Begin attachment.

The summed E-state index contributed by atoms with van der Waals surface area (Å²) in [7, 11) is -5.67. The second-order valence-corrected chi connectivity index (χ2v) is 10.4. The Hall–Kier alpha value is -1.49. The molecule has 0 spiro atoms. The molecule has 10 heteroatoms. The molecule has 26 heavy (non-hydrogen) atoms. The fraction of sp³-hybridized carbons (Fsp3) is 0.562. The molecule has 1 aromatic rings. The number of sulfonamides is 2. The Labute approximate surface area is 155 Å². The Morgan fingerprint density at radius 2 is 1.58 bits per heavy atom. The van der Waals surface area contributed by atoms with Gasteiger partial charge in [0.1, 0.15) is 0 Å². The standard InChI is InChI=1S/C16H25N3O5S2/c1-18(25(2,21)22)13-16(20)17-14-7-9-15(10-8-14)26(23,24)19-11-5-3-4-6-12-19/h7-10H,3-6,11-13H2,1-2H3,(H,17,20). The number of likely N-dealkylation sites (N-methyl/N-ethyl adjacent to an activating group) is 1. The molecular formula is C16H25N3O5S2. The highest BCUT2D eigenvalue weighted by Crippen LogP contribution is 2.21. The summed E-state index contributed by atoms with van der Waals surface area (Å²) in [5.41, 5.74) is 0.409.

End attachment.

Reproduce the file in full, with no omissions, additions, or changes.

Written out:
The summed E-state index contributed by atoms with van der Waals surface area (Å²) in [7, 11) is -5.67. The second-order valence-corrected chi connectivity index (χ2v) is 10.4. The Hall–Kier alpha value is -1.49. The molecule has 0 spiro atoms. The molecule has 10 heteroatoms. The molecule has 26 heavy (non-hydrogen) atoms. The fraction of sp³-hybridized carbons (Fsp3) is 0.562. The molecule has 1 aromatic rings. The number of sulfonamides is 2. The Labute approximate surface area is 155 Å². The Morgan fingerprint density at radius 2 is 1.58 bits per heavy atom. The van der Waals surface area contributed by atoms with Gasteiger partial charge in [0.1, 0.15) is 0 Å². The standard InChI is InChI=1S/C16H25N3O5S2/c1-18(25(2,21)22)13-16(20)17-14-7-9-15(10-8-14)26(23,24)19-11-5-3-4-6-12-19/h7-10H,3-6,11-13H2,1-2H3,(H,17,20). The number of likely N-dealkylation sites (N-methyl/N-ethyl adjacent to an activating group) is 1. The molecular formula is C16H25N3O5S2. The highest BCUT2D eigenvalue weighted by Crippen LogP contribution is 2.21. The summed E-state index contributed by atoms with van der Waals surface area (Å²) in [5.41, 5.74) is 0.409.